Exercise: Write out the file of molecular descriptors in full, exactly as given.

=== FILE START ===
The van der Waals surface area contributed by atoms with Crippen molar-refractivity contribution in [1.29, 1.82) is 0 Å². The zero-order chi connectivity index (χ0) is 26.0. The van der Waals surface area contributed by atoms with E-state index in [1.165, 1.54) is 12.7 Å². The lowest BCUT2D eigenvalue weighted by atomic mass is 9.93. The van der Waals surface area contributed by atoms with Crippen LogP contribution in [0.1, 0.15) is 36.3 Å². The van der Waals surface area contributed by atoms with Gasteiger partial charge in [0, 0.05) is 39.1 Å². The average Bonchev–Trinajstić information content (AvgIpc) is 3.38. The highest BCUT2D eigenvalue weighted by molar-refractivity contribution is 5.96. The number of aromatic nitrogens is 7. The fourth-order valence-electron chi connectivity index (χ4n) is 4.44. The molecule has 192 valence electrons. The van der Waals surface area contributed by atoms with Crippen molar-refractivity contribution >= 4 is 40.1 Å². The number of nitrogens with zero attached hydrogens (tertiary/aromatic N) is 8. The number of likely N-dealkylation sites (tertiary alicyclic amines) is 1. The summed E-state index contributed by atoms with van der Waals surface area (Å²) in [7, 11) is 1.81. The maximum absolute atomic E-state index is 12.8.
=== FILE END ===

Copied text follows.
The van der Waals surface area contributed by atoms with Crippen molar-refractivity contribution in [1.29, 1.82) is 0 Å². The zero-order chi connectivity index (χ0) is 26.0. The van der Waals surface area contributed by atoms with E-state index in [1.165, 1.54) is 12.7 Å². The lowest BCUT2D eigenvalue weighted by atomic mass is 9.93. The van der Waals surface area contributed by atoms with Crippen LogP contribution in [0.1, 0.15) is 36.3 Å². The van der Waals surface area contributed by atoms with Gasteiger partial charge in [0, 0.05) is 39.1 Å². The average Bonchev–Trinajstić information content (AvgIpc) is 3.38. The highest BCUT2D eigenvalue weighted by molar-refractivity contribution is 5.96. The number of aromatic nitrogens is 7. The fourth-order valence-electron chi connectivity index (χ4n) is 4.44. The molecule has 192 valence electrons. The van der Waals surface area contributed by atoms with Crippen molar-refractivity contribution >= 4 is 40.1 Å². The number of nitrogens with zero attached hydrogens (tertiary/aromatic N) is 8. The number of likely N-dealkylation sites (tertiary alicyclic amines) is 1. The summed E-state index contributed by atoms with van der Waals surface area (Å²) in [7, 11) is 1.81. The maximum absolute atomic E-state index is 12.8.